IncongruousGoat

Members
  • Content Count

    994
  • Joined

  • Last visited

Community Reputation

1,566 Excellent

4 Followers

About IncongruousGoat

  • Rank
    Stuck staring skyward

Profile Information

  • Location Array
  • Interests Array

Recent Profile Visitors

4,858 profile views
  1. Because if you do, it will produce a cup of something that is almost, but not quite, entirely unlike tea. On topic: Testing has been aborted for today. SN3 is still intact (no explosion). Not clear when they'll be trying again (though the answer is probably some variety of "soon").
  2. To make getting into space easier. Orbital velocity in low Earth orbit is ~3.5x what it is in low Kerbin orbit (7.7 km/s vs. 2.2 km/s), and the delta-V required to launch to LEO is ~2.5x the d-V required for LKO (9.3 km/s vs. 3.4 km/s).
  3. Jean-Guihen Queyras's recording of Bach's cello suites Stan Rogers: Home In Halifax
  4. Now I'm seeing it too, on Windows & Linux, on two separate machines. Looks like it's a bug in either KSP or Unity (though the former seems more likely than the latter). Fascinating. As a quick fix, for those willing to use mods, Scatterer (link) does (among many other things) a good job of masking the problem in atmospheres & sunflares. I'm not so sure about how to deal with it cropping up in skyboxes, though it might be worth a shot to swap out the skybox and see if the issue persists.
  5. If you haven't taken a look at KSP's graphics settings yet, that's an obvious first step. They come set rather low out of the box and (to my knowledge) there's no graphical capability autodetect. I suspect you're already done this, but just in case, it's best to get this out of the way. Also, could you upload some higher resolution non-cropped screenshots? It'll make diagnosing your problem easier for us, since we don't have direct access to your hardware.
  6. I second this. People talk about the situation here in King County like it's the end times, but in truth life is going on. The situation isn't great - working from home is unpleasant (for me, at least), and losing what little social life I had doesn't help. But. The sun is still shining (or it would be if this wasn't Seattle we were talking about), the lights are still on, food is still on the shelves, and in general the world is much the same as it was, albeit a lot quieter.
  7. In general I would agree with your protest, but if you look at the OP the complaint is specifically regarding the craft list having grown too long as a result of having installed mods. So in this case replying with a list of more mods that'll solve the problem is entirely appropriate.
  8. An ode to weird roadside attractions everywhere:
  9. I'm (very) strongly against colonization of the Moon. The reasons are many, but can be summed up by saying that, were the Moon anywhere in the solar system other than Earth orbit, it would be near the very bottom of the list of potential colonization targets. In many ways, it's one of the least habitable places in the Solar System. There's very little water, no carbon (which is a killer all on its own, given how vital carbon is to anything humans could possibly want to do), no atmosphere, a very long diurnal cycle, no magnetic field, and a surface covered in a layer of highly abrasive, electrostatically charged dust. Fun fact about that dust: every sample of dust that was brought back by the Apollo program has been contaminated and is unusable for research purposes, because the dust attacked and wore through the seals on the vacuum bottles it was stored in. Lunar dust is nasty. Of the items on that list, only one and a half apply to Mars: the lack of a magnetic field, and the lack of an atmosphere (Mars's atmosphere is thick enough to be useful for some purposes, but it's still a problem). Mars's regolith isn't super friendly, but compared to the stuff you find on the Moon it might as well be Earth sand. The diurnal cycle is extremely close to that of Earth, there's plenty of water to be had frozen in glaciers, and the atmosphere contains enough carbon dioxide to get most of the way towards building a biosphere. Basically: Mars has enough stuff and conditions that are close enough to those on Earth (relative to the rest of the solar system) that there are clear roads towards both a self-sustaining colony and, eventually, terraforming. In any case, the roads to both of those goals are a lot clearer for Mars than they are for the Moon. Those are pie-in-the-sky sorts of objectives at this stage, but they're useful metrics since the traits that make both of those goals possible are also beneficial for nearly every stage of colonization that precedes them (overall friendliness of the environment, similarity to Earth, etc.). Oh, and before anyone mentions Helium 3: We can't even make D-T fusion work yet, and D-T fusion is far easier to achieve than anything involving He-3. So let's not go advocating establishment of mining colonies for the extraction of a resource we don't know how to use.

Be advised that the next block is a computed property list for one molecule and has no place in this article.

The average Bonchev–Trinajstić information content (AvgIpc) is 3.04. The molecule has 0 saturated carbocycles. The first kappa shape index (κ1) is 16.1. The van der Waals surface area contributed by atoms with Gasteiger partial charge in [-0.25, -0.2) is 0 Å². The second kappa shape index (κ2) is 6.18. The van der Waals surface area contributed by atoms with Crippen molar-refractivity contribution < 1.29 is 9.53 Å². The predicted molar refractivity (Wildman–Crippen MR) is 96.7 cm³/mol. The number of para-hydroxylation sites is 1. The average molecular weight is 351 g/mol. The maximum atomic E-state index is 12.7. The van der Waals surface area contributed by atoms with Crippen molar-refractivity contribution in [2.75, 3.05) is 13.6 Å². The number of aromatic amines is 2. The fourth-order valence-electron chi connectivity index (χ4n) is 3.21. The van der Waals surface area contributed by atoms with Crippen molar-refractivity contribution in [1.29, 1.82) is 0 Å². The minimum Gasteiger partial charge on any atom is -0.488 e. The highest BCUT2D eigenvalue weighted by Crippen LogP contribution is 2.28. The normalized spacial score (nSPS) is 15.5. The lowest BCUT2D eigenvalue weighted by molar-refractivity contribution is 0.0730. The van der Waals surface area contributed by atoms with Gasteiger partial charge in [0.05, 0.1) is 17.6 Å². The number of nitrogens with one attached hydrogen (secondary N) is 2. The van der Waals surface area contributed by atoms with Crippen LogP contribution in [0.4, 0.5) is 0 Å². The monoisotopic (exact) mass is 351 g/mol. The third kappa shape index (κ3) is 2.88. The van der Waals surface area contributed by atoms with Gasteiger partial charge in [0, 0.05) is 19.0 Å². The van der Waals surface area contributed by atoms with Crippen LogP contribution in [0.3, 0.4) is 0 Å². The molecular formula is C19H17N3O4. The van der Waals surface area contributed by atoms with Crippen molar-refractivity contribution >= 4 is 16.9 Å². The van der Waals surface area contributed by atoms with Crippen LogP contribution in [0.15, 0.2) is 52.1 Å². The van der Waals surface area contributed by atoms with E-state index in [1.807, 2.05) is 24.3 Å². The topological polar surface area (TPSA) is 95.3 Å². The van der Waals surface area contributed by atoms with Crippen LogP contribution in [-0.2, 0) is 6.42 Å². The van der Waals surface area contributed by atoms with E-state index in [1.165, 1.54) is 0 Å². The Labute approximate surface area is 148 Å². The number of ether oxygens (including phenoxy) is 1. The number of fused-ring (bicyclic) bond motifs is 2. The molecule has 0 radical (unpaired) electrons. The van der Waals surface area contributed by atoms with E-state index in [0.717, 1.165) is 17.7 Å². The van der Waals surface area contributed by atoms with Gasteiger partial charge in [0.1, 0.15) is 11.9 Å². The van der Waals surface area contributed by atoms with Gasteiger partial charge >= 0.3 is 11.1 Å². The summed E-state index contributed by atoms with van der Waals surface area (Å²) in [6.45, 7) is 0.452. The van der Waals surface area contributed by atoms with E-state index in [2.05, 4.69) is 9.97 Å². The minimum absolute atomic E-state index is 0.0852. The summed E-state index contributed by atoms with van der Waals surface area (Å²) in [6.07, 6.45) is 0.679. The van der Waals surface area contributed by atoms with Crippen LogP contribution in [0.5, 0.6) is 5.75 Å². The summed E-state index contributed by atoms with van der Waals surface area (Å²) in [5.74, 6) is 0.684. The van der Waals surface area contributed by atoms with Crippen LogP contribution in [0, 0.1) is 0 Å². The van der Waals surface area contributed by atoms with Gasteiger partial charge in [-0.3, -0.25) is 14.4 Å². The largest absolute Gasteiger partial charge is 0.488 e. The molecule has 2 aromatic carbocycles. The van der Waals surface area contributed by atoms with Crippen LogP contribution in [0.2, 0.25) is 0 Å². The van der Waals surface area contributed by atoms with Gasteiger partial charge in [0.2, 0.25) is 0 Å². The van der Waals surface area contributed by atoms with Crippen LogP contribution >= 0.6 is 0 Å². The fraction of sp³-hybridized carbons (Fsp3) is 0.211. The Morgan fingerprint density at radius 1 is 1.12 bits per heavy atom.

10. There's a couple of things to consider here. First, it took a lot longer for Starhopper to come together than MK1 or SN1. Some of the difficulty could be in speeding up the pace of construction without damaging quality. Second, Starhopper made a single, tiny hop before being retired from flight. That's not a very good flight rate, and I suspect SpaceX are looking to get far more mileage out of their prototypes going forward. Testing to destruction and rapid prototyping are all well and good, but if the destruction in question is due to easily-identified manufacturing defects caused by rushed construction, then it stops being useful data and starts being a waste of hardware.
  11. There's already a thread for discussion about this (the title says ITER, but General Fusion came up recently):